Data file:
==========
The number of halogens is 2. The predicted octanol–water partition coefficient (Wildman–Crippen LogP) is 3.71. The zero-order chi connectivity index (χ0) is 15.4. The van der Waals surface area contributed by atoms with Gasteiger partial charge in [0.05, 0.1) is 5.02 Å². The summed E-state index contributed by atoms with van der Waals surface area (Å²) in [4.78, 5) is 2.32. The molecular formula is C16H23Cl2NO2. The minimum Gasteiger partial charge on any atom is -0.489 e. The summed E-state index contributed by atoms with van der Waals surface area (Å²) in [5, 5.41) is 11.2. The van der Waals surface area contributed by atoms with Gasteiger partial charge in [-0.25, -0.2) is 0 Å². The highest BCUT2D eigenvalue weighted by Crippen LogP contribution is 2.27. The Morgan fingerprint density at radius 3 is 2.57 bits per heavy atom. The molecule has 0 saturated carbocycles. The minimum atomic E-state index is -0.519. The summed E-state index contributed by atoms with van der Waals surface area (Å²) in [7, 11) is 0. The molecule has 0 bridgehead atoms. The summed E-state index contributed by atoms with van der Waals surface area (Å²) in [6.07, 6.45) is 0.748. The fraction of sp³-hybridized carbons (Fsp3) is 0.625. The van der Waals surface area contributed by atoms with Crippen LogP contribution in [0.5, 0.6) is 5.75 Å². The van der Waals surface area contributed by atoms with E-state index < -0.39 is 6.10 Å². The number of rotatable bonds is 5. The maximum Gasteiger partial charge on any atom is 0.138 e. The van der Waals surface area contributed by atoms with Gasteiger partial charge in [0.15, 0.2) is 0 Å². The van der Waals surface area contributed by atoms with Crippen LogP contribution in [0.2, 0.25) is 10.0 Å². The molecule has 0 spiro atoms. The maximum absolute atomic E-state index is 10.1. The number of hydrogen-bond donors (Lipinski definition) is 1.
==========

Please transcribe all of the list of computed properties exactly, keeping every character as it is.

The number of halogens is 2. The predicted octanol–water partition coefficient (Wildman–Crippen LogP) is 3.71. The zero-order chi connectivity index (χ0) is 15.4. The van der Waals surface area contributed by atoms with Gasteiger partial charge in [0.05, 0.1) is 5.02 Å². The summed E-state index contributed by atoms with van der Waals surface area (Å²) in [4.78, 5) is 2.32. The molecular formula is C16H23Cl2NO2. The minimum Gasteiger partial charge on any atom is -0.489 e. The summed E-state index contributed by atoms with van der Waals surface area (Å²) in [5, 5.41) is 11.2. The van der Waals surface area contributed by atoms with Gasteiger partial charge in [-0.25, -0.2) is 0 Å². The highest BCUT2D eigenvalue weighted by Crippen LogP contribution is 2.27. The Morgan fingerprint density at radius 3 is 2.57 bits per heavy atom. The molecule has 0 saturated carbocycles. The minimum atomic E-state index is -0.519. The summed E-state index contributed by atoms with van der Waals surface area (Å²) in [7, 11) is 0. The molecule has 0 bridgehead atoms. The summed E-state index contributed by atoms with van der Waals surface area (Å²) in [6.07, 6.45) is 0.748. The fraction of sp³-hybridized carbons (Fsp3) is 0.625. The van der Waals surface area contributed by atoms with Crippen LogP contribution in [0.5, 0.6) is 5.75 Å². The van der Waals surface area contributed by atoms with E-state index < -0.39 is 6.10 Å². The number of rotatable bonds is 5. The maximum Gasteiger partial charge on any atom is 0.138 e. The van der Waals surface area contributed by atoms with Gasteiger partial charge in [0.15, 0.2) is 0 Å². The van der Waals surface area contributed by atoms with Crippen LogP contribution in [0.2, 0.25) is 10.0 Å². The molecule has 0 spiro atoms. The maximum absolute atomic E-state index is 10.1. The number of hydrogen-bond donors (Lipinski definition) is 1.